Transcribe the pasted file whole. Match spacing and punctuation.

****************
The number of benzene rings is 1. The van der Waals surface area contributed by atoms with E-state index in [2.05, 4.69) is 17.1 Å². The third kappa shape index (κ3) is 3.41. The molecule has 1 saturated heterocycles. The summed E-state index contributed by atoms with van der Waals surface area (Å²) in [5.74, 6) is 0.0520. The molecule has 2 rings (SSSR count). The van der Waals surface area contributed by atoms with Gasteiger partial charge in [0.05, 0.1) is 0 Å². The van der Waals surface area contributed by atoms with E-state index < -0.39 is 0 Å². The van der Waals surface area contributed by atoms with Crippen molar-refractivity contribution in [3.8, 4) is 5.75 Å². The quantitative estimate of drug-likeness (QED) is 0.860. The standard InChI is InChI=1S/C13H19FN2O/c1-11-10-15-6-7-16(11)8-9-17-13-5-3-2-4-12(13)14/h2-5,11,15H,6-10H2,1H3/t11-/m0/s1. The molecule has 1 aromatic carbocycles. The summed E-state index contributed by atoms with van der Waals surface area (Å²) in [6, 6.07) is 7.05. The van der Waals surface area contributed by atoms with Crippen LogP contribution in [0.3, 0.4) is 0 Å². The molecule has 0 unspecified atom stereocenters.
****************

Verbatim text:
The number of benzene rings is 1. The van der Waals surface area contributed by atoms with E-state index in [2.05, 4.69) is 17.1 Å². The third kappa shape index (κ3) is 3.41. The molecule has 1 saturated heterocycles. The summed E-state index contributed by atoms with van der Waals surface area (Å²) in [5.74, 6) is 0.0520. The molecule has 2 rings (SSSR count). The van der Waals surface area contributed by atoms with Gasteiger partial charge in [0.05, 0.1) is 0 Å². The van der Waals surface area contributed by atoms with E-state index < -0.39 is 0 Å². The van der Waals surface area contributed by atoms with Crippen molar-refractivity contribution in [3.8, 4) is 5.75 Å². The quantitative estimate of drug-likeness (QED) is 0.860. The standard InChI is InChI=1S/C13H19FN2O/c1-11-10-15-6-7-16(11)8-9-17-13-5-3-2-4-12(13)14/h2-5,11,15H,6-10H2,1H3/t11-/m0/s1. The molecule has 1 aromatic carbocycles. The summed E-state index contributed by atoms with van der Waals surface area (Å²) in [6, 6.07) is 7.05. The van der Waals surface area contributed by atoms with Crippen LogP contribution in [0.3, 0.4) is 0 Å². The molecule has 0 unspecified atom stereocenters.